Why does virus form an exceptions to a cell theory?
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Asked in Cell Biology (cytology)
What does the cell theory tell you about where these cells came from?
What is a cell in which a virus multiplies intself?
Asked in Genetics
How did improvements in the microscope help scientists form the cell theory?
Asked in History of Science, Genetics
How did theodor schwan contribute to the cell theory?
Do viruses have to have a host cell to replicate?
Asked in Health, Biology, Viruses (biological)
Describe the metabolism of a virus NOT inside a cell?
Asked in Biology
The exceptions to the rule that every chromosome is part if a homologous pair are the?
Asked in Biology, Earth Sciences, Genetics
What was Virchow's contribution to the cell theory?
Asked in Genetics, Cell Biology (cytology)
How do viruses reproduce in humans?
Viruses first much attach to the host cell, they then must be adsorbed by way of special sites that recognize the virus. After adsorption, penetration occurs and the virus is taken into the cell. It uncoates and begins the process of synthesis of its' own genetic materials and proteins. The next step is maturation or assembly of the virus into its' mature form. The virus fills the cell and begins to leave by "budding". It begins the cycle again by infecting more cells.
Asked in Conditions and Diseases
Steps which a active virus copies itself and destroys a cell?
The virus attaches to a specific host cell. Then the virus's hereditary material enters the host cell. Then the virus's hereditary material causes the cell to make viral hereditary material and proteins. Then new viruses form inside of the host cell. Then the new viruses are released as the host cell bursts open and is destroyed. there are so many then in my witing
Asked in Microbiology, Genetics
What are the six stages of Bacteriophage attacking the cell?
Asked in Astronomy
What can disprove the solar nebula theory hypothesis?
Although the nebula theory is widely accepted, there are some exceptions to that theory that scientists simply have no answer for. The three exceptions to the nebula theory are Uranus, Neptune, and the Kuiper Belt. According to the nebula theory, the inner planets formed when metals condensed into the inner planets, and the gas giant, Jupter and Saturn, formed when gasses condensed. However, because of the gravitational snowball effect due to the masses of Jupiter and Saturn, there simply should not have been enough gas for Uranus and Neptune to form according to the nebula theory. Also, all the rocky particles should have condensed to form the inner planets, so there should not be a belt like the Kuiper belt at all past Neptune. But there is, which contradics the nebula theory.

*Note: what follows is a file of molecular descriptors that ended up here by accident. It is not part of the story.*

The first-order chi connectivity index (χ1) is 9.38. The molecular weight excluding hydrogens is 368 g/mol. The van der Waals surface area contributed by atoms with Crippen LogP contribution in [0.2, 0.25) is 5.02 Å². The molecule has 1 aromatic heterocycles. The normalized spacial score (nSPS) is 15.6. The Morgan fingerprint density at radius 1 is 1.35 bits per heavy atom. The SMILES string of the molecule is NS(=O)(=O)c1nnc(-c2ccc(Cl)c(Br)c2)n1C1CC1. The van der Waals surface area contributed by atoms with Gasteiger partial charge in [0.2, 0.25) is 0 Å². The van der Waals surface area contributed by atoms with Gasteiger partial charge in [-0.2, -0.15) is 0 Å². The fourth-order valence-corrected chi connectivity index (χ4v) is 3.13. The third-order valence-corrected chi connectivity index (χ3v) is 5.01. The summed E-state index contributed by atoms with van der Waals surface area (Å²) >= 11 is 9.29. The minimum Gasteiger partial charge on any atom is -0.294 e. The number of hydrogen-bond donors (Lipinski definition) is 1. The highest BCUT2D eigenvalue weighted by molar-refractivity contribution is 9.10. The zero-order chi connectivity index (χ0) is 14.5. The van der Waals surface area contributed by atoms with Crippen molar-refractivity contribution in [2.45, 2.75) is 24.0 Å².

Asked in Microbiology
What happens when RNA is extracted from a virus is injected into a host cell?
Without the viral enzyme reverse transcriptase probable nothing. RNA viruses are retroviruses because they nee reverse tanscriptase to make a DNA copy from the RNA that is inserted into the cell. Generally to form a provirus. Now if you injected DNA from a regular virus then it would be as if the virus did it itself.
Asked in Microbiology, Viruses (biological)
Is a bacteria worse than a virus?
No a virus is generally much worse than a bacterial. Bacterial are single celled organisms that are very big compared to a virus. You can kill bacterial in many ways such as antibiotics which make the bacteria cell walls burst, or with heat, cold UV light, silver or radiation. Bacteria reproduce by cell division so 1 becomes 2, 2 become 4 etc. A virus is not really a life form, it is just DNA in a thin membrane. The virus can enter a cell in the body where it hijacks the natural mechanisms inside the cell and uses them to replicate the virus DNA, This goes on until the cell is full of virus and eventually bursts releasing them so they can infect other cells. So where bacteria can multiple quickly by division, A virus can multiple very quickly by using the host organism to replicate it. Many thousands of viruses can be made by a single cell. Mankind has cures and treatments for thousands of bacteria but has only ever eradicated one virus. The smallpox virus. We can treat people for viral infections which block the virus entering the cells or we can use drugs which slow down or stop the replication of a virus when it is inside a cell, but mainly it is down to the immune system to defeat a virus. Inoculations against a virus expose the immune system to parts of a virus or a similar but harmless virus, so if we become infected by that particlular virus in the future. the immune system will recognise it straight away and start to fight it. But this does not mean we are always immune to that virus, The immune system can still loose the fight!
Asked in Medication and Drugs, Antibiotics
Why antibiotics work against bacteria but not viruses?
1. D. Antibiotics do not work on viruses because viruses are not alive. A bacterium is a living, reproducing life form. A virus is just a piece of DNA (or RNA). A virus injects its DNA into a living cell and has that cell reproduce more of the viral DNA. With a virus there is nothing to "kill," so antibiotics don't work on it.